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Discussion Starter #1
Recently when I was driving my motor just started to run really rough. Its not backfiring or anything, It feels like Its has a slight miss and or loading up with fuel. EVERYTHING is new (less than 100 Miles) New wires, New Plugs, Msd 6al, blaster 2 coil, pro billet dizzy. I pulled the plugs and they dont have any visible defects. I put a bottle of b12 in the gas and no difference. Before the b12 the exhaust smelt "different" and I can see a cloud of fumes when driving. Timmimg is still correct. Could a carb rebuild be in order? Its not getting any worse but its still there. Any thing that yall can suggest would help.

Chris
 

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Are all the cylinders burning fuel, each exhaust hot as shown with a temp gun?
Vacuum gauge steady (good) or shaky (bad)? Valves too tight, too loose, misfire, leaky intake/carb gasket, etc?
Fuel level alittle too high?

Alittle more initial advance?
 

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What carb are you running? Blown Holley power valve? If you are dumping fuel, it could be float level as well. To see if you have a leak at the carb base, spray some quick start fluid around the base, if the rpm goes up you have a leak.

alan
 

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Check the plugs. If you lost a cam load, hung a valve, or had an ignition problem it would show up on the plugs. If all the plugs are the same or if they follow the pattern of the intake runners you probably have a problem higher up the intake path or down the exhaust path.
 

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Discussion Starter #8
Sry for the delayed reply. But, I've changed out the gaskets and added a 1" spacer. I had the carb off (holley 670 avenger) for a couple of dayscand when I put it back on it ran great for about 20 miles or so then same problem. I check the resistance in the plug wires and the were with in msd specs. I also checked the plugs and the back 4 on the motor had unburnt fuel on them. So then I checked the float levee and they were good! I'm lost now. Maybe some trash in the nettle and seat? Or could it be that power valve? Any other suggestions would be great.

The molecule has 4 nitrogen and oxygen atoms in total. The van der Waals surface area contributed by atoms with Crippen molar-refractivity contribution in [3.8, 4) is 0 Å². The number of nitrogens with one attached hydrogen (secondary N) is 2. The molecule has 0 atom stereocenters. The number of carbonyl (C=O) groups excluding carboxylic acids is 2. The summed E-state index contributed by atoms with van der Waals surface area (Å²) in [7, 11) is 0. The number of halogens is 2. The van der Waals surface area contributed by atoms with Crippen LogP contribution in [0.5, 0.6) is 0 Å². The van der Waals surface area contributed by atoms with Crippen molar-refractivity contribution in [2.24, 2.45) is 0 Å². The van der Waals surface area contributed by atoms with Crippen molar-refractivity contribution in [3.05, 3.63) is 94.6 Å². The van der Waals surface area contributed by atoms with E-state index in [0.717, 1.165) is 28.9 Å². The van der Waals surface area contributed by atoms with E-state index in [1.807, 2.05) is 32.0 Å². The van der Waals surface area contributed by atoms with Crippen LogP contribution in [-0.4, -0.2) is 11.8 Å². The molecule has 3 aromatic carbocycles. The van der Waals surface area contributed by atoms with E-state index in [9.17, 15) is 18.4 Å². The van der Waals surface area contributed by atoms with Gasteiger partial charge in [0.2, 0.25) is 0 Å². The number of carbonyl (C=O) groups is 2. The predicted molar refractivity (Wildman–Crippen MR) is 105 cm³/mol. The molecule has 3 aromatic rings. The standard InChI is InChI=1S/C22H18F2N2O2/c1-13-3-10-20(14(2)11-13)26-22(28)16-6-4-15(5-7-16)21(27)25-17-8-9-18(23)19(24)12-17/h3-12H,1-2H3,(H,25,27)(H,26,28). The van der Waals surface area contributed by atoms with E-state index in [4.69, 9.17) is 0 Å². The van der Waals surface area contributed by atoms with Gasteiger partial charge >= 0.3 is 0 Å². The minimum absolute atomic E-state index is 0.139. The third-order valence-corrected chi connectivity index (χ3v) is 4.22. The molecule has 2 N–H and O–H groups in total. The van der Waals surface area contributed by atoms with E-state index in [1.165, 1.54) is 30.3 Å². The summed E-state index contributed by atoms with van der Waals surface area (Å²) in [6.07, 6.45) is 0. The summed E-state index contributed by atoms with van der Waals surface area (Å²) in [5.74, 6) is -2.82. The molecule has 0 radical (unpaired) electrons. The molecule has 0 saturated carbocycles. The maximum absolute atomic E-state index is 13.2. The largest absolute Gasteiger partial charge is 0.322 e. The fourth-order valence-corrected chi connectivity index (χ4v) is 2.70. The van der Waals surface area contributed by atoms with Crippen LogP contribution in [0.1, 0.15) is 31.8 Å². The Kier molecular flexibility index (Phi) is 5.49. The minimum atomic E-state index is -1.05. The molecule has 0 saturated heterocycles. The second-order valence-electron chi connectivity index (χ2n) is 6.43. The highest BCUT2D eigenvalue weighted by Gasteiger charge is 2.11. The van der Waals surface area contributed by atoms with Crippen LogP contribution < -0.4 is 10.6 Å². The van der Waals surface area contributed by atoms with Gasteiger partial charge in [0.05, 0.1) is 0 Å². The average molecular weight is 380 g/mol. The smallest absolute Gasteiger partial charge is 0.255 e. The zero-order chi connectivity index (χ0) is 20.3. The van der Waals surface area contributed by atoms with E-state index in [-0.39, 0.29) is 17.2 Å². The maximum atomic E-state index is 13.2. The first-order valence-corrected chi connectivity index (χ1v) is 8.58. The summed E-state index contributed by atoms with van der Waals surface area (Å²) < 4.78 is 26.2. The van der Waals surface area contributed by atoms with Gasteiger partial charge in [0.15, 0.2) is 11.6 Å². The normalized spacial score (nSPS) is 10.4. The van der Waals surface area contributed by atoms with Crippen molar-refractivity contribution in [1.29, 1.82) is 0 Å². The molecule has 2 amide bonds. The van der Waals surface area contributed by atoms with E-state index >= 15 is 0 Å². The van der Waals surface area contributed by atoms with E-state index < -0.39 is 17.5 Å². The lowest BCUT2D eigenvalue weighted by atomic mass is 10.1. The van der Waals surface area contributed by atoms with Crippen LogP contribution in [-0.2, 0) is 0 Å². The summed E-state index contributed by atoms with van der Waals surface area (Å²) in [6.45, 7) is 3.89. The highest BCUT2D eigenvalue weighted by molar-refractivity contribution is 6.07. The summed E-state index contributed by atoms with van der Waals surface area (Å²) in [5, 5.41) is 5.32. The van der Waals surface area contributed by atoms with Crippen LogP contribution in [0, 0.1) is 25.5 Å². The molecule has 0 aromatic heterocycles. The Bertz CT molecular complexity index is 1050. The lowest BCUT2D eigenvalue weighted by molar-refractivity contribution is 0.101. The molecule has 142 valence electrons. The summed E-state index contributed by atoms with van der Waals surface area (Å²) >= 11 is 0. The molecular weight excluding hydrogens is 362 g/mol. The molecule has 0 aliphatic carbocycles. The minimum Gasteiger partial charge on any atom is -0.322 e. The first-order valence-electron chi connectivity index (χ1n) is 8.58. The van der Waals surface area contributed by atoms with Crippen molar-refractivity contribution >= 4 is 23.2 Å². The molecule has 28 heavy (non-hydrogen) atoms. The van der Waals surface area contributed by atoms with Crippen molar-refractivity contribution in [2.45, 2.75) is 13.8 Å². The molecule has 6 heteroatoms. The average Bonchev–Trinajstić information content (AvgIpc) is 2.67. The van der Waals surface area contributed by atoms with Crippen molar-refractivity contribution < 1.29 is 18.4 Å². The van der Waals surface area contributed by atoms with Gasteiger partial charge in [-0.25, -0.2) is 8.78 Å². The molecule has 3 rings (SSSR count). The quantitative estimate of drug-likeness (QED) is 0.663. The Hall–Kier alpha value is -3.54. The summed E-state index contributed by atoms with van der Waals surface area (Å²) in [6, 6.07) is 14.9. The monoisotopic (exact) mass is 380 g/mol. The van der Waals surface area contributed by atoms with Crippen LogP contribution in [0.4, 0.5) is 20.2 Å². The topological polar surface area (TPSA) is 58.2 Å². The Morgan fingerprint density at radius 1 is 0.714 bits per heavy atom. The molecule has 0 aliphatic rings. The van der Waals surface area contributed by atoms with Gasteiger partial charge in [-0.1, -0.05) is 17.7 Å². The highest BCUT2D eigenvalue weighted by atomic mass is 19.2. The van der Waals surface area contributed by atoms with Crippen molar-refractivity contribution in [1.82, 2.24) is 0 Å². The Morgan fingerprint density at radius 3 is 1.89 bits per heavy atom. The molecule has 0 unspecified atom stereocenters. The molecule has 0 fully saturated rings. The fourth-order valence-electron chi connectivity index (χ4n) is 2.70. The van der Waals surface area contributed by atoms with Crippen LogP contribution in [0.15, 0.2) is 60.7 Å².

Thanks,
Chris
 

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If it were the power valve, you wouldn't get 20 good miles before it went to heck. It would run poorly right out of the gate.

Guys, if the 4 rear cylinders are wet, would that indicate dumping of fuel in the secondaries?

alan
 

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Discussion Starter #11
I took out the neetle and seat on the primary, cleaned it and reinstalled it and turned 1/4 turn passed from when I took it out. ITS A MILLION TIMES BETTER! But there is still a small stumble when accelerating hard. I'm thinking that the spark plugs are fauled out. Should this fix it self or should I go and change them out anyway.

Chris
 

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First, pull the plugs, clean them with a brass brush and some fine emory paper on the electrodes. Regap the plugs and install them.

You need to check your secondaries to see if they are dumping open to soon and causing the bog. More than likely, it is the accelerator pump.

I would look to the shooter of the accelerator pump. You want to see gas squirt just as as soon the carb is moved open. If it does, great, now you have to experiment with the pump shot by switching the plastic cam for a larger pump shot. In some instances, it might be necessary to go with a bigger squirter nozzle.

Check here:

http://www.holley.com/types/Pump Discharge Nozzles.asp

and here:

http://www.holley.com/types/Accelerator Pump Kits and Service Parts.asp